Pitch 3: Follow the last pitch of Arch Bitch-Up past a slung knob to a bolt, head up and left big knobs to a weird ear / lieback. Bizarre and fun maneuvers past the ear (gear 0.5 - 3" cams) lead to a bolt belay / rappel station, continue past one more bolt and an easy runnout to another bolted belay, 5.8 - 180 feet. Walk off or easy 5th class left then up to the top of the rock.


The route starts on the main east face at the start of Tobin's Dihedral. Walk off either north or south side of the dome.


A standard rack to 3". Small cams for the crux traverse help you to protect your second. Double 2-3" cams for the crack. A 4" cam would fit in some spots, but is not necessary. Belay anchor/rap station at the end of pitch 1 and 3, gear anchor at top of pitch 2.


Matthew Fienup
Ventura, CA
Matthew Fienup   Ventura, CA  
The traverse that starts the first pitch is intimidating; although, it protects very well. I climbed with my feet a full 6+ feet below the crack the entire way. The rest of the climb was surprisingly cruiser. Aug 11, 2009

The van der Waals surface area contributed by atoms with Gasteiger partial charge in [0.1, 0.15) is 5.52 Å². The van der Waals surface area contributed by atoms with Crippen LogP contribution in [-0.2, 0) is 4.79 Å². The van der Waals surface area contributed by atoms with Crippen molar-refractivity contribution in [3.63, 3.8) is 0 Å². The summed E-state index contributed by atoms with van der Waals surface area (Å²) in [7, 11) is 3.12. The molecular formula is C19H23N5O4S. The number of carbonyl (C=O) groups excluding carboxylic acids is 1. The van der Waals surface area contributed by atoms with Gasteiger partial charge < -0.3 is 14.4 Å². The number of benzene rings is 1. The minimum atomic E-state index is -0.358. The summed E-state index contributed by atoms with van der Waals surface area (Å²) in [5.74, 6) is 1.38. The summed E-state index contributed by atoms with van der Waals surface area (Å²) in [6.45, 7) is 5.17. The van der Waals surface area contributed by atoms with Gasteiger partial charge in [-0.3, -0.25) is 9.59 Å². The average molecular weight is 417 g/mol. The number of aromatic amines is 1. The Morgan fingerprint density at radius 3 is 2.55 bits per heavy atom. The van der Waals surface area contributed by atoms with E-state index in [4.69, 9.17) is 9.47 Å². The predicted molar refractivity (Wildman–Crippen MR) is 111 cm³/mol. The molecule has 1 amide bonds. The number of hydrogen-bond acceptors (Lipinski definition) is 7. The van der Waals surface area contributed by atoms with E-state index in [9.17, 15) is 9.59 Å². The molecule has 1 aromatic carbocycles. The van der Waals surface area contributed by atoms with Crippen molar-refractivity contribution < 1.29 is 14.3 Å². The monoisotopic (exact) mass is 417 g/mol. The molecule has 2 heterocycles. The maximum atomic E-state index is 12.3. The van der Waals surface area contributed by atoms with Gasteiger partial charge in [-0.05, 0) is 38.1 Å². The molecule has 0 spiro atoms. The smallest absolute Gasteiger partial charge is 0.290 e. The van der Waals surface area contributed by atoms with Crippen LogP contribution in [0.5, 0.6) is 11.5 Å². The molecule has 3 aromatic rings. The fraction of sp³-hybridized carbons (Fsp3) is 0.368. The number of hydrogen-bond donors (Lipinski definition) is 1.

Brian Paden
Goleta CA
Brian Paden   Goleta CA
The routefinding at the end is a bit tricky. After you go up the nice right facing corner with thin hands, go right across an easy face protected by an old style bolt. After the bolt is a strange shallow chimney. A .4 camalot protects the bottom, then a 1 camalot protects the top. bolted anchor after the chimney. The last pitch is an unprotected pitch of easy 5th. Heady climb for the 5.8 leader. Aug 29, 2010
Matthew Fienup
Ventura, CA
Matthew Fienup   Ventura, CA